The old advice went something like this: “Put your data and log files on separate drives and your server will be more reliable. If you lose the data drive, you can still do a tail-of-the-log backup, and you won’t lose any data.”
It’s advice. But is it actually good advice?
Let’s think through it.
- If SQL Server loses connection to shared storage, you’re still screwed. No surprise there.
- If it loses connection to just one volume, and it happens to be the log file volume…you’re still screwed.
- But if it happens to lose connection to just your data file volume, you’re safe! Well, you’re down, but you didn’t have any data loss (assuming you know how to do a tail of the log backup.)
At first, that sounds like you’ve cut your risks by 50% – but let’s dig deeper. This scenario correctly assumes that a single volume can fail. I’ve certainly had that happen:
- A SAN admin accidentally remapped one of my volumes to a different server
- A messed-up snapshot ran out of space (the SAN admin had accidentally taken a snapshot of one of my server’s volumes)
- A raid array became corrupt
I can’t even begin to estimate how often these things happen, so just to pick a number, let’s say any given volume has a 1 year time between failures.
So it’s time for a quiz:
- If you put all of a SQL Server’s data files & logs on a single volume, how many failures will that server experience per year?
- Bonus question: what kinds of data loss and downtime will each of those failure(s) have?
- If you split a SQL Server’s data files onto one volume, and log files onto another volume, how many failures will that server experience per year?
- Bonus question: what kinds of data loss and downtime will each of those failures have?
Think carefully about the answers – or read the comments to see someone else’s homework, hahaha – before you move on.
“I disagree with your volume failure rate idea.”
I hear some of you saying, “Wait – I believe failure rates are not tied to volumes. It’s not that each volume can fail – it’s that a server will have a failure rate. I believe a server will lose a volume once a year.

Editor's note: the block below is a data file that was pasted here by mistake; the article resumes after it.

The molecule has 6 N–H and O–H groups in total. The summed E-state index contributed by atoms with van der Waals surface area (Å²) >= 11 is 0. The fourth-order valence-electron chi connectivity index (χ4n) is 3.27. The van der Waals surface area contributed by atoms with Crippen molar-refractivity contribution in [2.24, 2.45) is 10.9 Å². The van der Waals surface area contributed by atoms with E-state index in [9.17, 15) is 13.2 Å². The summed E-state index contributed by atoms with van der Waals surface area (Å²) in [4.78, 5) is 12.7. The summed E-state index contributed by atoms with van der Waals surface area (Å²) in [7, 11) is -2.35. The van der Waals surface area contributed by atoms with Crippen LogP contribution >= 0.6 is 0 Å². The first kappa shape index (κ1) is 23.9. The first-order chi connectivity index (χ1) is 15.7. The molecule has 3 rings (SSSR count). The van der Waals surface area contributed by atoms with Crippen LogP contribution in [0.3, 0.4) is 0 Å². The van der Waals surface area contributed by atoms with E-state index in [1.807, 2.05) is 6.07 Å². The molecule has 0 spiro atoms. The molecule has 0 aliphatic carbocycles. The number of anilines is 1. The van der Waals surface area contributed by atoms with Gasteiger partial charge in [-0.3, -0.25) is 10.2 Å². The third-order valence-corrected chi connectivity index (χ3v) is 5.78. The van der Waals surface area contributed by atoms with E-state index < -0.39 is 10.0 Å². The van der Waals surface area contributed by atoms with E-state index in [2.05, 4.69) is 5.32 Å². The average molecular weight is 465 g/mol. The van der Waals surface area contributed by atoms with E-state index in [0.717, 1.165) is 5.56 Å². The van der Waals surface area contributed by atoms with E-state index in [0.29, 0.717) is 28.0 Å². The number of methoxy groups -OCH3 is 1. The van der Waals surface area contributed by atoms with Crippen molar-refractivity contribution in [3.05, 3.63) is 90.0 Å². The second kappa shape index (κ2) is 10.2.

OK, hotshot, let’s say that once a year (again, just picking a number), your server will lose one of its volumes. In that case, which design would give you the least data loss and downtime?
- Just 1 volume, with both your data & logs on it
- 2 volumes, 1 with data files and 1 with logs
- 10 volumes, 9 with data and 1 with logs
- 100 volumes, 98 of which are empty, then 1 with data and 1 with logs
If you’re arguing for answer #2, keep in mind that when your server has its annual volume failure, you stand a 100% chance of downtime and a 50% chance of data loss.
Whereas #4 has a 2% chance of downtime, a 1% chance of data loss. Brilliant! 1,000 empty volumes probably equals five 9s of uptime, woohoo!
Except now you stand a 100% chance of getting a bottle to the face from your storage admin. Ask for this configuration, and they’ll be happy to explain why adding more empty volumes to your server doesn’t magically protect any valuable volume.
If you still have a single point of failure in your log file volume, adding other volumes to do other things doesn’t help you. You’re just adding more single points of failure with their own failure rates.
On a related note, check out my 2009 post, Adding Reliability to Your Infrastructure.